Jim offered these thoughts in the name of “trying to slow us all down,” but he was far too quick. First, the identification of work with the “renunciation of desire” is just wrong. Second, discipline and desire are not opposites. And third there are many different kinds of discipline, some good some bad. If we get our thinking straight about this we’ll see that we should not be seeking to “abolish work” but to change it.

To begin with, to condemn work as the “renunciation of desire” is slipshod. After all, if the very renunciation of desire, whatever exactly that means, were the thing that was bad about work, work would not be the only bad thing. Many activities people engage in during their free time would be bad – like training for a sport or practicing music. It is hard to think of anything but purely non-instrumental activities – like playing games, hobby-painting, revelry, hanging out, and maybe religious worship – as having any value if all renunciation of desire is bad. All purposeful activities require some discipline. So one problem is that the abolish work position, by attacking “discipline” or the “renunciation of desire” isn’t really identifying something specific to work, at least as Livingston defines it. But there’s more.

Livingston wants to celebrate rather than renounce desires, forgetting that the development of many desires is only possible over the course of a life in which there is also discipline. Livingston’s delight in the razzle-dazzle of textual interpretation, his desire to synthesize Hegel-Marx, has required decades of disciplined study; indeed, mere reading itself requires years of discipline and development. It is only after we have developed an ability that we desire its skillful exercise and enjoy its realization.

One would think someone with a fondness for Hegel would be sensitive to this fact, but Livingston’s world is weirdly techno-primitivist. On the one hand, society is brimming with machines, which are a product of a very advanced stage of historical development that presumes a radical transformation and expansion in human needs and relationships. People in this modern society are not born into their occupations and, for that same reason, do not have a fixed or given set of needs defined by hereditary social roles. We define our needs, and have the relative freedom to do so both because our roles are not fixed and because of the massive increase in the technical ability to do so. Further, our way of organizing our desires is stamped by this historical development. The very conception of leisure as free time starkly opposed to productive activity, upon which post-workists lean so heavily, is not a natural one. It is the product of the capitalistic organization of work, in which daily work is radically separated from the satisfaction of needs. The average worker gains access to a wage on condition that she gives up control over her work to a boss – her free time is time spent consuming. Thus our very way of relating to work, leisure and desire is the unwitting and not immediately visible product of a long historical process and specific social constraints. Livingston’s celebration of machines would seem to require acknowledgement of this, and to develop an argument for consumption out of these historical facts.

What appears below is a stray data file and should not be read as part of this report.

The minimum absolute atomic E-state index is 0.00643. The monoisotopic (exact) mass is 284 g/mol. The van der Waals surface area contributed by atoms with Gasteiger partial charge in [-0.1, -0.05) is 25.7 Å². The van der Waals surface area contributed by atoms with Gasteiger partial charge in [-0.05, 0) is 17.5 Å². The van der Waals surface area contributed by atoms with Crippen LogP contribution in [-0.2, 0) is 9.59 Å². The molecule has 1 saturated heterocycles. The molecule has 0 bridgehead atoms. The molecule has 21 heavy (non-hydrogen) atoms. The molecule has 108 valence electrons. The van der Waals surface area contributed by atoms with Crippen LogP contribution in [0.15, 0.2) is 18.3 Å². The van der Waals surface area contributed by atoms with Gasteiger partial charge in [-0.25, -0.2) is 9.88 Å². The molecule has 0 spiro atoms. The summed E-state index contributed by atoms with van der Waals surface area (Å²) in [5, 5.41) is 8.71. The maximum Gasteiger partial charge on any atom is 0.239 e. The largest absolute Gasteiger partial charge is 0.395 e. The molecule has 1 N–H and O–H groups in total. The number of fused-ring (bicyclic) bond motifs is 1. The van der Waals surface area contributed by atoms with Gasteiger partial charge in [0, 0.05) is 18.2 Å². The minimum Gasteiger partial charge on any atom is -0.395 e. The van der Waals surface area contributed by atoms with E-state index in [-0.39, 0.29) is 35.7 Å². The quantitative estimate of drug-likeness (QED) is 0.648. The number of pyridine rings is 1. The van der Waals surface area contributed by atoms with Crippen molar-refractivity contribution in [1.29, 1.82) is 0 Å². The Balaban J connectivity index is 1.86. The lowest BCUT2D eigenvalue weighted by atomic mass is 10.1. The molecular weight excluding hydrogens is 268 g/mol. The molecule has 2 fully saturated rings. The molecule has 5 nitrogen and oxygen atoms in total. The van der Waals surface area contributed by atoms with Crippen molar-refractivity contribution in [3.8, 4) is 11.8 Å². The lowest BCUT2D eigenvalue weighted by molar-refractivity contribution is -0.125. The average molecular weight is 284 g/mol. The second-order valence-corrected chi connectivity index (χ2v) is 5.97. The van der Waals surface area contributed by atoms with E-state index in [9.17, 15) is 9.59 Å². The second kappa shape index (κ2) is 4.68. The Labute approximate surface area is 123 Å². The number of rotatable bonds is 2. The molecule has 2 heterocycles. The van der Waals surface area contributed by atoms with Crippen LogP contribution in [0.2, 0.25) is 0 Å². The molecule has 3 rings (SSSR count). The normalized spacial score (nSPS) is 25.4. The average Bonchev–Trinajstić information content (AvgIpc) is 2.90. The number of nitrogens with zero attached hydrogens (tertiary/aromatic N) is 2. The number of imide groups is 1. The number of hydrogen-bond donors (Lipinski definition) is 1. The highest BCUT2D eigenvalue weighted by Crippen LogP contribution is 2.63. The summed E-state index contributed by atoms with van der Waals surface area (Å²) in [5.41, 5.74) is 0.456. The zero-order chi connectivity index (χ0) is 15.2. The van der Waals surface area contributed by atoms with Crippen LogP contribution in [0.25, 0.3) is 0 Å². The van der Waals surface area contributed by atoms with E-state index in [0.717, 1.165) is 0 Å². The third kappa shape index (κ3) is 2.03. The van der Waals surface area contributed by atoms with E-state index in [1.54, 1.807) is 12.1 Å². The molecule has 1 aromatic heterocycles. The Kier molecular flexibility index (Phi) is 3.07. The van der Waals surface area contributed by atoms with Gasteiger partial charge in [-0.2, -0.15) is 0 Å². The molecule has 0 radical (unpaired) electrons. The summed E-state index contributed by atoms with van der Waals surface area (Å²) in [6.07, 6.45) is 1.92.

Yet, on the other hand, though Livingston knows all this, his argument approaches desires as spontaneous and ‘natural,’ not impulses that we develop and refine over a lifetime and a history. Desires have an odd, childlike immediacy for Livingston – direct impulses that we either repress or satisfy. Somehow, in Livingston’s world, we at once heroically bestride the world, consuming with unreflexive gusto all of the amazing technological outputs, yet do so with the simplicity and innocence of a child, for whom any and all constraint is the “renunciation of desire,” the oppressive residue of a bygone era holding us back like a stern father. It is not even clear how Livingston suggests we will maintain just that level of know-how to keep machines running (they do break down!), let alone why this is a way of thinking about desire and consumption that is in any way appropriate for us modern creatures. Alternatively, we could acknowledge that we are reflexive about our desires, that we shape and define them – which involves a more complex dialectic between discipline and development than Livingston’s “renunciation of desire” allows.

Though Livingston pretends to a kind of romanticism, the actual Romantics suffered for their art.  They sometimes exercised quite intense discipline (and took exquisite, often perverse, pleasure in it). Balzac wrote every day for hours at a time, denying himself food and sleep, just to improve and develop his art, even if he then discarded that day’s labor. What he strived for, what he most desired, was the virtuosic display of his abilities, not just any old verbal expression. Nor is this just a point about artists and writers. All human skills, from engineering to teaching to cooking, require patience and discipline to develop. Once developed, they produce in us a host of new desires for their skillful exercise, and we take real pleasure in that. Surely a great part of the pleasure in exercising these abilities is the satisfaction of a job well done, of having achieved something that was difficult, which took foresight, effort and directed energy.